Virtual View

Red Alarm Review

This was the second game of the three that came with my Virtual Boy and I wasn’t expecting anything good from this game after watching AVGN’s review and looking at the games rating on some video game websites. However, after playing it, I was surprised that I enjoyed it. Let’s dive into Red Alarm, the Virtual Boy’s 3D shooter.



Red Alarm is one of the only games on the Virtual Boy to use both D-Pads. In fact, this game uses every button on the Virtual Boy’s controller. It may make the control scheme sound complex, but they’re easy to use and if not, you can always change the control set up under the options menu. You also have the option to change the camera by pressing SELECT during gameplay to one of four different spots: normal, tight, cockpit, and ¾ top. The game has a total of six stages with a boss at the end of each, and I would compare the games style to Starfox and Starfox 64.

Before you start the game you can choose what difficulty you want to play the game as in the options menu and when you start you will notice that all your stats are displayed on the dashboard around the action. Your score, fuel gauge, amount of homing missiles, boost upgrades, shield (life), and speed are shown on the dashboard. Unlike the Starfox games, you have complete freedom to move around in the stages; you can go left, right, or even back the way you came. Just be cautious of your fuel since it has to last all the way until you defeat the boss of that stage. Your health isn’t a bar in this game, but rather a number. Having 10 shields is the max and the game is even nice enough to count 00 as still alive. You won’t lose any health from running into walls, just be coming in contact with enemy fire or the enemy itself, and if that happens, you will only lose 1 shield. Getting a Game Over will result in you having to use one of your three continues and having to start all the back at the start of the stage you died at.  You have 5 speed settings:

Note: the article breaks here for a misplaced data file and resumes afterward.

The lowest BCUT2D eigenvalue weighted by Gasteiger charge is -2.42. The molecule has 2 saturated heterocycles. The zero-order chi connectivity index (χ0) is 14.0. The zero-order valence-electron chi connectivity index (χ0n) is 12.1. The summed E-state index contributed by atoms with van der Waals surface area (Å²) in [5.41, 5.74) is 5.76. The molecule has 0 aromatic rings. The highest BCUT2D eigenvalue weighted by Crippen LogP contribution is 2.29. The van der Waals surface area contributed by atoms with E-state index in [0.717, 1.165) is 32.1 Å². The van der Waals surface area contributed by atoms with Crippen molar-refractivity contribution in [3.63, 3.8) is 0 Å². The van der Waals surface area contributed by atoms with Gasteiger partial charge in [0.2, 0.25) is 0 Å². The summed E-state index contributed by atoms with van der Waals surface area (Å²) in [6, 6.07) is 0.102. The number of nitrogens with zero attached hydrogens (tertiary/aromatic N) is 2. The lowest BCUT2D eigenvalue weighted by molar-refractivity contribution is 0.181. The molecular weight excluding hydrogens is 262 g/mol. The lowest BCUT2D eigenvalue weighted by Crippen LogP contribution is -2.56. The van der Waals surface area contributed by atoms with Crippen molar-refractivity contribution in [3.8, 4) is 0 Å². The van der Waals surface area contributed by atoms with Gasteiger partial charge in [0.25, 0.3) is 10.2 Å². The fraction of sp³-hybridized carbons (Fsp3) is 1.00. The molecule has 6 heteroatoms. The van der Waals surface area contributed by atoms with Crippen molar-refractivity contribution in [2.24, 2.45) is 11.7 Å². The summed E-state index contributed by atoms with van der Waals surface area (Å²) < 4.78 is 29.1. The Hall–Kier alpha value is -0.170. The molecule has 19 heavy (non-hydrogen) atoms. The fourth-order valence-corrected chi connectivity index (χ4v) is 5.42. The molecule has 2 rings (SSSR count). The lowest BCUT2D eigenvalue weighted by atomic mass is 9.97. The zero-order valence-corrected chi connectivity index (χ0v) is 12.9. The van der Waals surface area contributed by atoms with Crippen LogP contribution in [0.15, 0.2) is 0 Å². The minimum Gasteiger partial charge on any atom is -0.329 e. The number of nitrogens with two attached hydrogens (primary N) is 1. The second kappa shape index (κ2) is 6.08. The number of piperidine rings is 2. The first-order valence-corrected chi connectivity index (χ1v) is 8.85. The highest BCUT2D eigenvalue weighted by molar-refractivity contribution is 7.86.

• [B] Backward
  • [0] Stop
  • [1] Slow
  • [2] Fast
  • [T] Turbo

Turbo is an upgrade you only get from some enemy ships you destroy, if you get hit just once while having the turbo upgrade you lose it. Destroyed enemies may also drop homing missiles, shields to increase your health, and bonus point stars which give you 3000 points.

The game has a variety enemies which range from your basic walking mech to floating hands with eyes that shoot a beam of rings at you. Needless to say with the wire frame graphics the game has you’ll be running into some weird looking enemies. Also your ship will automatically lock onto enemies if they’re close enough. Also each stage has a hidden object. For example I found a Virtual Boy system in stage 1 while playing the game for this review.


It varies a bit depending on difficulty level you choose. Playing on easy, I noticed the game picking up the difficulty around stage 4. The bosses besides stage 5 aren’t very difficult but I have trouble dodging stage 2’s boss when he charges into you. The boss of stage 5 is the most difficulty mainly because of his army of mini mechs that surround him. Level design wise, all the stages besides the end of stage 5 are fairly linear. Like I mentioned above, if you die you have to start all the way back at the start of the stage, even if you die during the boss fight.


Everything is wire frames so there isn’t a great deal of detail. There are only two colors, red and black, with no shading. The reason why the game is like this is that T&E Soft, the games developer, wanted to give the player the best 3D effects and to make sure the ship didn’t blend in with the stages. Speaking of 3D, the effect is fairly good, especially when you use the cockpit viewing mode. Compared to Starfox on the SNES, Red Alarm has a better frame-rate, more polygons, and can do more with them, but Starfox has more detail with the use of colors and rendered objects. The game has a short draw distance, but you see the enemies first so you won’t be hit by random enemy fire. I like the artwork in the games manual. T&E Soft had a great artist for this game but it’s too bad the bosses barley resemble their original designs in the game.

Left image in manual shows how the artists’ drawing looks in the game.


Each stage and boss fight has its own theme and while not much of the music from the game gets stuck in my head after playing, it doesn’t sound terrible.


Having my VB for a few months now I’m not sure how much I’ll be playing this game in the future, but with the 7 games I own so far, I play this one fairly often. If you like Starfox or any other 3D space shooters, you may like this game; just keep in mind that everything is a wire frame.


Red Alarm is an enjoyable game if you’re into smups or Starfox. The controls, even though a bit complex, won’t take long to get used to and the 3D effect is nice. If you can get past the graphics, you have a short but fun space shooter game with a large amount of music.

Red Alarm scores a 7/10 (Good). It was one of the launch title games, so it’s easy to find and shouldn’t cost a lot of money.

7 – Good: 7s are very fun games that have solid appeal. They have obvious issues that stick out, but can still be enjoyed by anyone.